Haribo Orangina Pik

Everything here is cute because I am in the stage of what’s commonly known to sociologists as the “honeymoon phase” of complete and utter culture shock. The dogs belonging to the homeless people (I mean nomads!) are cute. The pigeons (I mean doves!)  on the streets are cute. Even the overpriced (I mean high-quality!) groceries are cute and wonderful and amazing. And so far, the cutest thing of them all has undoubtedly been these gummies, the result of six subway stops worth of hunting for the one vending machine that I vaguely recall having them. This is what’s known as a “compulsion.” Anyhow, screw that. Haribo has partnered with Orangina to create a gummy, the Haribo Orangina Pik and that’s all you need to know.

Orangina, still reeling from (and hawking) their successful man-beast hybrid sex campaign (look it up, it’s real) has made the absolute best career move of their entire life. Haribo makes the best gummies in the world. It’s a very natural, perfect pairing. And the gummies are shaped like little Orangina bottles. If I ever type a more perfect sentence, I won’t know it because I’ll have had an aneurysm from the cuteness flooding to my brain. There are two types of gummies to correspond with two Orangina flavors. Presumably, these were orange and blood orange, but looking at the Orangina website, they could be Orangina Indien or Orangina Geisha for all I know. The website is a little traumatizing.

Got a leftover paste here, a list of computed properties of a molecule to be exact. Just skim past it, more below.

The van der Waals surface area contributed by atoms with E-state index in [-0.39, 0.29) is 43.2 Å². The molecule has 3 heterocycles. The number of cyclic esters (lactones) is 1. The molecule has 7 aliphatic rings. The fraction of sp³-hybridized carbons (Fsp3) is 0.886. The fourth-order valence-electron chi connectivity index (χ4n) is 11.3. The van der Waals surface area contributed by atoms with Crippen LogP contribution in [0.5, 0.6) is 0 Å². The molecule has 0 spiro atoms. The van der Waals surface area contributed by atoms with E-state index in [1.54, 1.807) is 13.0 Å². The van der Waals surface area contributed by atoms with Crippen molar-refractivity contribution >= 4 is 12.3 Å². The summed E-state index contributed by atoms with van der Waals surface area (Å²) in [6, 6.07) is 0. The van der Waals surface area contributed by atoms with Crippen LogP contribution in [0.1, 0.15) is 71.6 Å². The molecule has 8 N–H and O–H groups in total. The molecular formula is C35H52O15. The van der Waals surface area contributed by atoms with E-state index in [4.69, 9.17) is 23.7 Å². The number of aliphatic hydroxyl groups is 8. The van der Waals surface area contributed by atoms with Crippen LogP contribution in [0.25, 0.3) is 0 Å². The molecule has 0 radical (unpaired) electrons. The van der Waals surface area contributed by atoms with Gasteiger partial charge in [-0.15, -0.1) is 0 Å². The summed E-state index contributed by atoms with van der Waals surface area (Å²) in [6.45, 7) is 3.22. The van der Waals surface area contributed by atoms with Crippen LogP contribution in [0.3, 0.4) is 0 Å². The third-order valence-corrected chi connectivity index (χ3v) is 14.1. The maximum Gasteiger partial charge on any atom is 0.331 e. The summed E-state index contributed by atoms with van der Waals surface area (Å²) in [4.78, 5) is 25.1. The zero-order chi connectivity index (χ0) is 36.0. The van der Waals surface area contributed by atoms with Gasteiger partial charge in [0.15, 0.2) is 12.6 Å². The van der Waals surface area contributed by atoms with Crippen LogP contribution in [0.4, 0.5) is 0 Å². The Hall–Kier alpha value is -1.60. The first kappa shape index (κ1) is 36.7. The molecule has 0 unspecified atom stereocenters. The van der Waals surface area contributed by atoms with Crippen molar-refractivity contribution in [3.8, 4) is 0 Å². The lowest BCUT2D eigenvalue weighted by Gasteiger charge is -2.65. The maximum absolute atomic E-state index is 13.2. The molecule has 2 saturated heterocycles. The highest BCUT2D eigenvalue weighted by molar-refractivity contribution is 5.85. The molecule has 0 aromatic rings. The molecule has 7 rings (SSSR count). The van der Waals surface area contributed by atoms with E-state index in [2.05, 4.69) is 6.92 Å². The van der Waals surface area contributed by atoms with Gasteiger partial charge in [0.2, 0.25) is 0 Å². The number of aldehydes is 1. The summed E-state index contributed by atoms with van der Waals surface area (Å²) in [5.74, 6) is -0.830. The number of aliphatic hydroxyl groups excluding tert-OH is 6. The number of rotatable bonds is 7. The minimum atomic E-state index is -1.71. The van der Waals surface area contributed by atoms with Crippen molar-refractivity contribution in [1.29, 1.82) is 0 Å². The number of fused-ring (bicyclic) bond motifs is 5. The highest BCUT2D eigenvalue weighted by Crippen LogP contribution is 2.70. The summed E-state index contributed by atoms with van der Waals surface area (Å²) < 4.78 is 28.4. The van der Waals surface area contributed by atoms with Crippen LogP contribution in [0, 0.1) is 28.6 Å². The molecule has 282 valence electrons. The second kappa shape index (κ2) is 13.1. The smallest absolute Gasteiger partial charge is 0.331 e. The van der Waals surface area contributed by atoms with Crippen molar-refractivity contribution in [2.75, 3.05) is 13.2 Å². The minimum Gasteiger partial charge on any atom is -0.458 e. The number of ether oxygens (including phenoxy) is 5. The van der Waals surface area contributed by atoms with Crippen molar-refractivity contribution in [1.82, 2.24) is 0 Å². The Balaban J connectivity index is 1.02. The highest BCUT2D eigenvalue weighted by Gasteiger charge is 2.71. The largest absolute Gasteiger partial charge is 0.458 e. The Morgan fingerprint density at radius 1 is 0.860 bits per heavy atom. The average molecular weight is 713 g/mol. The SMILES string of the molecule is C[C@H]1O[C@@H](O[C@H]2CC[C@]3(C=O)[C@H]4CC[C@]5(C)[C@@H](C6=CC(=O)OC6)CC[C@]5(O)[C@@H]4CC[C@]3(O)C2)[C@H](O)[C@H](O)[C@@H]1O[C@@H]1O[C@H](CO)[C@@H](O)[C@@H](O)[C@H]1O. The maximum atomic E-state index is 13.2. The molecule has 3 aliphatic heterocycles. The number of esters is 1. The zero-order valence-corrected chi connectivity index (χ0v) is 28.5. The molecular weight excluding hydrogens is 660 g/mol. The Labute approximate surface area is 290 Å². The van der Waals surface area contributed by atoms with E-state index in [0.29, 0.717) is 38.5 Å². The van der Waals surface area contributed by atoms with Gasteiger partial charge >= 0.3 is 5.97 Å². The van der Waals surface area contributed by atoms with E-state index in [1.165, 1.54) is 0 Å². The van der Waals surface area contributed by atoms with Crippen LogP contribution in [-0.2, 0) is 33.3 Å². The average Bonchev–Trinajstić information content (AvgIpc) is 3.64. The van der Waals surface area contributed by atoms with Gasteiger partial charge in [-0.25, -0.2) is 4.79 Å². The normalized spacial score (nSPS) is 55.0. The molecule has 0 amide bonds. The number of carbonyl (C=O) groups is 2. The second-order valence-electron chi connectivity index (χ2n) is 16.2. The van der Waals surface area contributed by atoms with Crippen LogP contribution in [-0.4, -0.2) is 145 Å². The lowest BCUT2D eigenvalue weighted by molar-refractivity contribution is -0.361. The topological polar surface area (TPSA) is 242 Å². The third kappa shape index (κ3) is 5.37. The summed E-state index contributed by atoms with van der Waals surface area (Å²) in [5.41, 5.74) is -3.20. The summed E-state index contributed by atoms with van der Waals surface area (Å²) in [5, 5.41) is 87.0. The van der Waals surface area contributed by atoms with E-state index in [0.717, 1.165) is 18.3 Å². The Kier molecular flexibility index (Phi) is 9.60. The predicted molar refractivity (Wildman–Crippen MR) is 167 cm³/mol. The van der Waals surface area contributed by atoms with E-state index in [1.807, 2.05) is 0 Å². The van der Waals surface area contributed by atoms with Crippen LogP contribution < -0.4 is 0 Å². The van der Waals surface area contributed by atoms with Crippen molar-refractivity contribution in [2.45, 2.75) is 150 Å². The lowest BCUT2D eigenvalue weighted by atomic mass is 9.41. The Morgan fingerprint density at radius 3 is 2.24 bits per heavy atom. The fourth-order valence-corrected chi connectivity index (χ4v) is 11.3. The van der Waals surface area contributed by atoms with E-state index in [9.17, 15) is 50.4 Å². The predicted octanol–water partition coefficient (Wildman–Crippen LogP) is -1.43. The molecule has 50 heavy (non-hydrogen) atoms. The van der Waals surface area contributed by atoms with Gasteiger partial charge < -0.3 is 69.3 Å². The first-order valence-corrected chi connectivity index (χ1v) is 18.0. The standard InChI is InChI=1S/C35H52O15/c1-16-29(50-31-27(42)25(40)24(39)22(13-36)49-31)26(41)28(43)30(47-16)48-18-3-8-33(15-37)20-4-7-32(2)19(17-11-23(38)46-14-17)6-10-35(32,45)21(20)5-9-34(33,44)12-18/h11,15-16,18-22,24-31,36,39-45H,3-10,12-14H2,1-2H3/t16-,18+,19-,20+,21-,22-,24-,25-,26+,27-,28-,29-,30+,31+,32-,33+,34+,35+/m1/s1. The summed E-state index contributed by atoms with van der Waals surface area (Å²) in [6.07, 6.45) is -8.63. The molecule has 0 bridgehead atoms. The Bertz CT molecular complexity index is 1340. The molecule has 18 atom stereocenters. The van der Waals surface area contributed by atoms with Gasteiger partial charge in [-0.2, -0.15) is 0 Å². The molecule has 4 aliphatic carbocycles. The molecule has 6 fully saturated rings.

The gummies, however, forgive all. They’re very bright both in color and flavor, with a forward, bitter zestiness and distinct sour, sweet fruitiness. The Haribo chew is like nothing else- dense and fleshy, with the most satisfying bite. The gummies are very firm and hold their shape well, and despite their thick coating of sour sugar crystals, shed none of them in the poking/photography process. I adored these. It’s fairly obvious that I loved them, but I especially loved them because they were so different in flavor. I even went out and bought Orangina to compare them to, and they were identical.

The Orangina Rouge was sweeter than the regular one, with a juicy, slightly sour flavor and lemon-heavy base, and the regular Orangina was a little more bitter, more reminiscent of the oil of orange rinds rather than the actual fruit. Delicious, idiosyncratic, and- dare I say it? Damned sweet.

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